In New Jersey, Dr. Quinn echoed that same concern. "As the surgical fee comes down, surgeons who thought they could allow optometrists to perform postop care might feel they can't afford to do that anymore," he said. "Overall, I think there may be ophthalmologists who will stop comanaging because they just can't afford to give 20% away."
Dr. Quinn works in a referral center that restricts patient care to only those patients who have been referred to the center through their optometrists. All types of ophthalmic surgical procedures are comanaged at the center, he said, and cataract patients comprise the single biggest portion at 40%.
Dr. Quinn said 75% to 80% of ODs who refer to the center choose to comanage the cataract patient after surgery. The remaining 20% to 25%, he said, choose to leave both surgery and postoperative care to the
center, preferring "to get patients back when they have healed," he said.
Committed to care
Despite concerns that lower surgical fees may eventually negatively affect comanagement relationships between ODs and MDs, both Drs. Quinn and Williamson agree that financial reimbursement is not the reason they comanage cataract patients.
"We've made a commitment to comanagement and feel it's important to the relationship with our referring doctors," said Dr. Quinn. "We're not going to decrease our comanagement because the fees are lower. That fee is secondary to the importance of the comanagement relationship."
Dr. Quinn said comanagement leads to better patient care, but also feels lower surgical fees will present a challenge to doctors. "I would be disappointed to see doctors decide it wasn't worth their while to provide postop comanagement, because it's good for the doctor, the patient and the surgeon," he said.
Dr. Williamson said comanagement allows for continuity of care as well as patient convenience and comfort. "Doctors have always worked closely with surgeons. They understand what results are expected, and they identify areas that need to be seen by the surgeon," he said. "This relationship works well."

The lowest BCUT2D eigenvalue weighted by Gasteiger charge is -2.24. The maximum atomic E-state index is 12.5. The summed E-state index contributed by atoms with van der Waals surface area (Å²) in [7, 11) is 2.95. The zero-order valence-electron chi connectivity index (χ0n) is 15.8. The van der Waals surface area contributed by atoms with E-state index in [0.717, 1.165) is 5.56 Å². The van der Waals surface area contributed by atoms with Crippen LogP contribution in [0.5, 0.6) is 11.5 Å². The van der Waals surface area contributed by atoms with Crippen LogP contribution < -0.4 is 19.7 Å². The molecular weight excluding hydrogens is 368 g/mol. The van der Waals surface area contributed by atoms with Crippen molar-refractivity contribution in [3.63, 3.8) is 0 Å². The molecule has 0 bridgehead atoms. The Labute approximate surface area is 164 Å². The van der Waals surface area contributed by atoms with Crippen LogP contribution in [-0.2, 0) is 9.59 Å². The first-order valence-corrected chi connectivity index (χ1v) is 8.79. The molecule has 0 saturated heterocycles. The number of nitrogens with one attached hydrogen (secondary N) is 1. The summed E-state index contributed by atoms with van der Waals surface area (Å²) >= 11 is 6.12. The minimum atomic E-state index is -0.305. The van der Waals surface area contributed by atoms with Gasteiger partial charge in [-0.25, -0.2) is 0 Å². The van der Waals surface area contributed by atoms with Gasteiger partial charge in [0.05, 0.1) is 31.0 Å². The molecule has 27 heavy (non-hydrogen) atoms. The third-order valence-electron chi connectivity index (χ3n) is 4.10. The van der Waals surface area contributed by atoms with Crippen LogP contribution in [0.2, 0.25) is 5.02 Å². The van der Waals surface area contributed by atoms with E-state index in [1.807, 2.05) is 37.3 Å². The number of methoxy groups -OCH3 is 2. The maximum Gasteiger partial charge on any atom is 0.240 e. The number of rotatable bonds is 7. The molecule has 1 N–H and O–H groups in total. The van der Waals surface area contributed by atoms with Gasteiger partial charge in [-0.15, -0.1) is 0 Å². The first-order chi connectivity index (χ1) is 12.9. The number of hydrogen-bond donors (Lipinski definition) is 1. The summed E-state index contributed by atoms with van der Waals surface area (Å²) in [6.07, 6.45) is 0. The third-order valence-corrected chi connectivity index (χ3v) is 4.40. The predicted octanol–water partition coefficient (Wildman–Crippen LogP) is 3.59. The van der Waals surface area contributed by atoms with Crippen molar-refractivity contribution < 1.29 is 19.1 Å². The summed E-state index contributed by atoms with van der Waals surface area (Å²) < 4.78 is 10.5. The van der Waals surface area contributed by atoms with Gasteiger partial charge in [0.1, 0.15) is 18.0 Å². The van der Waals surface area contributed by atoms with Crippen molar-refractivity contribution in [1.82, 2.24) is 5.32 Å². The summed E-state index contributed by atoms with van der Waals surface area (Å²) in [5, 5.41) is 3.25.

Dr. Crist said while ODs may not want to expand their comanagement practices in the face of reduced fees, it is in their best interest to continue to nurture the relationships they have with ophthalmologists.
"I have always thought that, hopefully, these relationships are based on providing quality, continuous care for the patient and not just on reimbursement," he said.
For Your Information:
- David Crist, OD, may be contacted at (303) 757-3311; fax: (303) 757-3692. Dr. Crist did not disclose whether he has a direct financial interest in any of the products mentioned in this article or if he is a paid consultant for any company mentioned.
- Christopher J. Quinn, OD, may be contacted at Omni Eye Services, Metropolitan Corporate Plaza, 485 Route 1 South, Building A, Iselin, NJ 08830; (732) 750-0400; fax: (732) 750-1507.
- Don E. Williamson, OD, may be contacted at 3218 Del Prado Blvd., Cape Coral, FL 33904; (941) 542-3101; fax: (941) 542-5633. Neither Dr. Quinn nor Dr. Williamson has a direct financial interest in any of the products mentioned in this article, nor is either a paid consultant for any company mentioned.